Massport Opens Commercial Traffic-Only Roadway in East Boston
The Multimillion Dollar Project Will Take Thousands of Airport-related Commercial Vehicles Off Residential Streets Each Year
BOSTON – The Massachusetts Port Authority (Massport) today joined local, state and federal officials as well as family members of the late Martin A. Coughlin to open a new $23.5 million access road that will be used by airport-related commercial traffic, and will minimize congestion on East Boston streets. The roadway named in honor of the longtime East Boston community activist will improve the quality of life in East Boston by improving air quality, and traffic flow. It was Coughlin’s idea to use an abandoned railroad corridor as a roadway for airport traffic.
“The Martin A. Coughlin Bypass Road is a great example of the quality of life improvements that can be made by thinking creatively and collaboratively about abandoned infrastructure,” said Massport Board Chairman Richard A. Davey, and MassDOT Secretary & CEO. “The new roadway also complements the new Chelsea Street Bridge by allowing traffic in the area to flow more efficiently.”
“The opening of the Martin A. Coughlin Bypass Road marks a significant milestone in Massport’s commitment to minimize Logan Airport’s impact on our East Boston neighbors,” said Thomas Glynn, Massport’s CEO & Executive Director. “Thousands of airport-related commercial vehicles will no longer use East Boston’s streets. Massport is proud to make Mr. Coughlin’s vision a reality for East Boston.”
Marty Coughlin, who died in 2000 at the age of 56, was an advocate for community issues, especially improving transportation in and around East Boston. His idea to re-route Logan Airport’s commercial traffic was embraced by many elected officials, and other civic leaders who realized the effects of road congestion to the Day Square neighborhood, especially Neptune Road.
“The completion of the bypass road is a fitting tribute to Marty Coughlin, who advocated so strongly for it. I thank Massport for its work on the bypass road, which will take trucks off residential streets, improve air quality and enhance local neighborhoods. I have advocated for this project since taking office and I am happy to celebrate its completion,” said U.S. Rep. Michael E. Capuano, D-Mass.
The two-lane Martin A. Coughlin Bypass Road extends half a mile through an abandoned CSX rail bed in the airport’s North Service Area Roadway Corridor. The northern end of the bypass splits with northbound traffic intersecting Chelsea Street via a former rail spur slightly north of Beck Street. Southbound traffic enters the bypass roadway at Beck Street. The road is restricted to airport and other commercial traffic including taxis, trucks, MBTA buses and Massport employee shuttle buses serving a 1,500 space garage in Chelsea.
Massport estimates a two-thirds reduction in bus and truck traffic on Neptune Road and a 54% reduction in traffic on Chelsea Street. The bypass road will also improve air quality by reducing vehicle emissions such as volatile organic compounds and oxides of nitrogen.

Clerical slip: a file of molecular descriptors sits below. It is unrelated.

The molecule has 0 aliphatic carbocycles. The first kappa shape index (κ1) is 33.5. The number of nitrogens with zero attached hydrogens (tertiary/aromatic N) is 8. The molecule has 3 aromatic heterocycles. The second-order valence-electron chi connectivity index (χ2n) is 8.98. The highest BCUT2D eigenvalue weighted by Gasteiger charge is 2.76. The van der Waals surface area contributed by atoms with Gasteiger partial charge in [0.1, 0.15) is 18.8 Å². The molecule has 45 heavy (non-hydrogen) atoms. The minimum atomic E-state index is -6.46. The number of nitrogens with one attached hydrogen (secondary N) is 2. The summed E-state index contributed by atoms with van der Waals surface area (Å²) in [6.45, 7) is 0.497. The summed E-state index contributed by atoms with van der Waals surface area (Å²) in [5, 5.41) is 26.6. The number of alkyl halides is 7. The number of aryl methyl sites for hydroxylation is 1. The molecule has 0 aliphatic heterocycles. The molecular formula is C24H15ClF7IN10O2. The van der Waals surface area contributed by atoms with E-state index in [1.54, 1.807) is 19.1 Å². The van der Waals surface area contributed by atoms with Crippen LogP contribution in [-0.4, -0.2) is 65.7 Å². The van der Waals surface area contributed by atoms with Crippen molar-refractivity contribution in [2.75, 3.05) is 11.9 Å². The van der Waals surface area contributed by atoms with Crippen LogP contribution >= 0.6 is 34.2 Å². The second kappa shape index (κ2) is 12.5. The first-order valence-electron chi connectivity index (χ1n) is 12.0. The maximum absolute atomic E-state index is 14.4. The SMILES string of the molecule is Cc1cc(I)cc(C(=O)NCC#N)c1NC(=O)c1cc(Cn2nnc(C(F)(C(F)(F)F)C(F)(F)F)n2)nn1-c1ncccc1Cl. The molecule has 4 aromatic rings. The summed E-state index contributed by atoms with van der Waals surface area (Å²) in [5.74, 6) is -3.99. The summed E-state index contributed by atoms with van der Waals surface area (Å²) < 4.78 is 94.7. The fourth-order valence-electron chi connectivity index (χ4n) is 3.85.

“The opening of the Marty Coughlin bypass road is an exciting day for our community, as it is expected to bring significant improvements to the air quality and flow of traffic in the heart of East Boston,” said State Senator Anthony Petruccelli, D-East Boston.
Construction of Martin A. Coughlin Bypass Road began in August 2011, and took 15 months to complete. The project created 46 construction jobs.
“Our family is overjoyed that Marty’s idea for a bypass road has become a reality,” said Coughlin’s sister, Mary Coughlin Johnston. “The road came about because Massport, community activists and our political representatives came together keeping the neighborhood of East Boston in mind.”
Boston Logan, 15 minutes from the intersection of Route 128 and I-90 and five minutes from downtown Boston, serves as the gateway to the New England region and offers nonstop service to 73 domestic and 32 international destinations and in 2011 handled 28.9 million passengers. Boston Logan is the Air Line Pilot Association’s Airport of the Year for 2008 because of its commitment to safety. Over the past decade, the airport spent $4.5 billion on a modernization program that includes new terminals, public transportation access, parking facilities, roadways and airport concessions, and has been transformed into a world-class 21st Century facility. The airport generates $7 billion in total economic impact each year.
The Massachusetts Port Authority (Massport) owns and operates Boston Logan International Airport, public terminals in the Port of Boston, Hanscom Field and Worcester Regional Airport. Massport is a financially self-sustaining public authority whose premier transportation facilities generate more than $8 billion annually, and enhance and enable economic growth and vitality in New England. No state tax dollars are used to fund operations or capital improvements at Massport facilities.